Finding Nemo: Rediscovering the Virtues of Negotiability in the Wake of Enron

Monday, January 1st, 2007 at 12:00 am by Adam J. Levitin
Adam J. Levitin, Finding Nemo: Rediscovering the Virtues of Negotiability in the Wake of Enron, 2007 Colum. Bus. L. Rev. 83

Creditors have long understood that any claims they submit for repayment in a bankruptcy might be valid, but subject to subordination in the order of payment of the bankruptcy estate’s limited funds if the creditor behaved inequitably as the debtor failed. A groundbreaking opinion in Enron’s bankruptcy has expanded the practice of equitable subordination far beyond its traditional reach and subjected buyers of bankruptcy claims to subordination, not just for their own conduct, but also for the conduct of previous owners of the claims, regardless of whether the conduct related to the claims. Enron provides a striking example of what happens when markets outrun the law. Bankruptcy claims trading is a new market that has emerged since the enactment of the Bankruptcy Code of 1978. Claims trading undermines many of the Code’s assumptions about risks and relationships. Although the net costs and benefits of claims trading to the reorganization process are not clear, Enron illustrates how the courts are struggling to bring the law and markets in sync and the problems that arise when courts attempt to saddle new markets with outdated legal structures. In a world of active bankruptcy claims trading, Enron raises powerful policy questions about the legal rules governing property transfers that affect the doctrinal development of bankruptcy law and the survival of a secondary market that provides important liquidity to other capital markets. This article shows how Enron was erroneous from both doctrinal and policy perspectives and examines the problems Enron has created for several distinct markets. The solution to the disconnect between markets and law is to look to the essential underpinnings of core legal concepts and consider how they might be used to bring order to new transactional situations, rather than shoehorn markets into old paradigms. This article argues that hoary commercial law concepts like negotiability can and should be revitalized, revised, and expanded to account for new types of markets. Indeed, Enron is a reminder of the continuing value of negotiability in commercial contexts, for if the claims involved had been negotiable, they could not have been subordinated. Thus, this article considers what factors have traditionally determined when the law adopts a negotiability regime for property transfers and whether these factors make sense in today’s financial markets. The article argues that in the bankruptcy claims context, the liquidity benefits of negotiability outweigh its costs. Accordingly, the article proposes a federal law of negotiability for bankruptcy claims to protect the liquidity of this vital market.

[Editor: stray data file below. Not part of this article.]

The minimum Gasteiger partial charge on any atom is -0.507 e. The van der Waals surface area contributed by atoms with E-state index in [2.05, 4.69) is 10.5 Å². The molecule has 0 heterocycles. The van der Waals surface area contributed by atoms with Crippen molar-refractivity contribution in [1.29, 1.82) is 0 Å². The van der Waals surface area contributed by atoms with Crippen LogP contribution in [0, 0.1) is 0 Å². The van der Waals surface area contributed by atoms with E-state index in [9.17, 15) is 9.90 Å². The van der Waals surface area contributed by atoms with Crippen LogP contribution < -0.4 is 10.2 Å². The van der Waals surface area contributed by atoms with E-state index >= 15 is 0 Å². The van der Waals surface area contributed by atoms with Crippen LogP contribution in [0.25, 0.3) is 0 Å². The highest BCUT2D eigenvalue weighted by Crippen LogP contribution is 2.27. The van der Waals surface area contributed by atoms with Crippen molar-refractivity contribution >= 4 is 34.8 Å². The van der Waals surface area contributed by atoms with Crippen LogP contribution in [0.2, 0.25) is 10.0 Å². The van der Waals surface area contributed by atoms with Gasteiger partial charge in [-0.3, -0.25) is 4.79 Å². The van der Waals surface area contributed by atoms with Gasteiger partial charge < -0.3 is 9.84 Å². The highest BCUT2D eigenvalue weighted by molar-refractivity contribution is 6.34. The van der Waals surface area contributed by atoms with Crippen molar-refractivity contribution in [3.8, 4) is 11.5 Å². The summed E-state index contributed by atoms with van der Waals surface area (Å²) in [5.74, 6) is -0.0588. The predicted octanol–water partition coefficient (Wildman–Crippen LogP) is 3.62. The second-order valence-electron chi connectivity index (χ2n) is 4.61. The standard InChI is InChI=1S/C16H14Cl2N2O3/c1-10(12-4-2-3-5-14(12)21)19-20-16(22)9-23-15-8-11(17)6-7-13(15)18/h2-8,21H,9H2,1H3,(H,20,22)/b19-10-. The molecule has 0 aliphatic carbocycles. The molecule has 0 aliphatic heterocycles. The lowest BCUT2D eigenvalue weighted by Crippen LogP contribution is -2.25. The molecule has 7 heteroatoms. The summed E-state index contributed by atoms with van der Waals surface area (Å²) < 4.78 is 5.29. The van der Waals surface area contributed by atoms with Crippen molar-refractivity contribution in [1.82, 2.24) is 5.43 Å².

Author Information

Associate Professor of Law, Georgetown University Law Center.